We’ve never had a dog like Lily.
Any Golden Retriever is the best dog in the world, but our Lily came with an extra helping of oomph. Little did we realize when we brought that sweet puppy home that we had unwittingly acquired a turbocharged model.
Not gonna lie, Miss Lily was a major challenge for two olds with lots of hitches in their giddy up. We were not her perfect match by any means, but oh how we love her, and oh how the CE stepped up his game so she could play hers. Daily trips to the beach became the centerpiece of every single day. See how she runs:
Or rather, how she ran. Because during a particularly vigorous play session at the beach last year with her best buddy, Ace the Aussie, Lily gave out a yelp and then headed home with a severe limp. A specialist vet visit and some pricy x-rays later, Lily was diagnosed with a partially torn CCL (cranial cruciate ligament), the ligament that joins together a dog’s femur and tibia. Surgery was recommended. Not urgent, said the vet, but you will have to do it.
We balked. Lily stopped limping and started having fun again. On and off. She’d be fine for awhile. Then she’d limp. Then she’d be fine again. We heard stories about dogs that thrived without getting the surgery. We wanted to believe in them, because the rigors of this surgery – for Lily and for us – seemed beyond anything we could manage.
In retrospect, we should have just gotten the job done then and there. Because Lily ended up with a complete tear of the ligament as well as a meniscal tear and oh, by the way, the other leg now has a partial tear, too.
Surgery was April 18. If you end up with that most dreaded item on your calendar, I suggest you clear the decks. You can have a life, or you can have a post-surgical dog. You cannot have both.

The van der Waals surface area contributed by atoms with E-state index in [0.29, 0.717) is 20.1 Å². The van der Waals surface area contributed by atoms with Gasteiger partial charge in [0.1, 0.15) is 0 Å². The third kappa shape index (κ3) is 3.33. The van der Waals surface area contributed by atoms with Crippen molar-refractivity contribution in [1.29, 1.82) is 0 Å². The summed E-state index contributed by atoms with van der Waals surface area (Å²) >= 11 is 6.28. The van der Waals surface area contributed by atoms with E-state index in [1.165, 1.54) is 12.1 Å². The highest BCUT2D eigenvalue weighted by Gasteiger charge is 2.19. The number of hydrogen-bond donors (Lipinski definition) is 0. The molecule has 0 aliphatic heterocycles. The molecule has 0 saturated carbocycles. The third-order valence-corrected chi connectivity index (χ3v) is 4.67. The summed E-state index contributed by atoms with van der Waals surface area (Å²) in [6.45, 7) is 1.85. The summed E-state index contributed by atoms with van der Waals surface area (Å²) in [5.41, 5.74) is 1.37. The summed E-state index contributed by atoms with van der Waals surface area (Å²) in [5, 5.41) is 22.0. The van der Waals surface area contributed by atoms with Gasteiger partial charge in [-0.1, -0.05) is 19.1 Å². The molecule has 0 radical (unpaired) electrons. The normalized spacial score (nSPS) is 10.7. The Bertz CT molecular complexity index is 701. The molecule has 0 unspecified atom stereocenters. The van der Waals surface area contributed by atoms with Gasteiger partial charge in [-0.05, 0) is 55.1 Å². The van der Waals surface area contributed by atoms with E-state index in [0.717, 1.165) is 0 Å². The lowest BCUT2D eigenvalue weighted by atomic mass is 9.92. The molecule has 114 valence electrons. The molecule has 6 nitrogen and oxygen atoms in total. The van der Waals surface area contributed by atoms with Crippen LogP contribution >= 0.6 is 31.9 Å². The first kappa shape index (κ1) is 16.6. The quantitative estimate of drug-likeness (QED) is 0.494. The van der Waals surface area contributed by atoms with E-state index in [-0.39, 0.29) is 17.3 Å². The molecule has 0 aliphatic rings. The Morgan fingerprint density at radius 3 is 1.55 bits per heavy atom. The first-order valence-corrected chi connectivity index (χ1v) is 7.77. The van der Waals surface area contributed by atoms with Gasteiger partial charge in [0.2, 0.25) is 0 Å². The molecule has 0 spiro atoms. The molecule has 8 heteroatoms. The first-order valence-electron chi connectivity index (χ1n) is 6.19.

Lily came home from Tibial Plateau Leveling Osteotomy surgery with a shaved haunch, a gnarly incision, a Lick Sleeve (this is a lifesaver – avoids the miserable cone of shame!), a boatload of meds and three pages of strict instructions for her pursuant EIGHT WEEK confinement.
Things seemed pretty grim, but our day was brightened when a bouquet of lilies for Lily arrived from thoughtful daughters Tina and Angie.
Yes, the cats have to be in on everything. They love their Lily.
We’ve had steps and missteps. So determined was I to watch over her that I’ve slept on the couch now for a week and a half. And asleep I was when, two nights into it, Lily – who heretofore had not even been able to stand up by herself – made a jailbreak from her confinement pen and somehow managed to walk all the way upstairs. Of all the things your dog is NOT supposed to do after surgery, stairs are at the top of the list.
So we won’t know where we are with all that until we have our vet check Monday morning. Meanwhile, our English Cream Patient has surprised us with her willingness to obey and adapt to all the restraints placed upon her. Other than the middle-of-the-night escape caper, that wild and crazy puppy has been a very, very good girl. Did I mention how much we love her?
Update to come, next week…
I love that video of Lily’s perfect run! I saved it. She’s doing so well and truly prayers to our wondrous Lord and Savior for her continued and total healing will seal the deal.🙏❤️🥰🐾
Christi you gave her so much love the other night. A gift to her and to us! 💕
She has been a trooper so far. We are hopeful the vet will soon give permission for slightly increased activity. She is so used to living life in the fast lane that the slow down is a huge change for her, but her spirits remain good and we just need to run out the 8 week clock..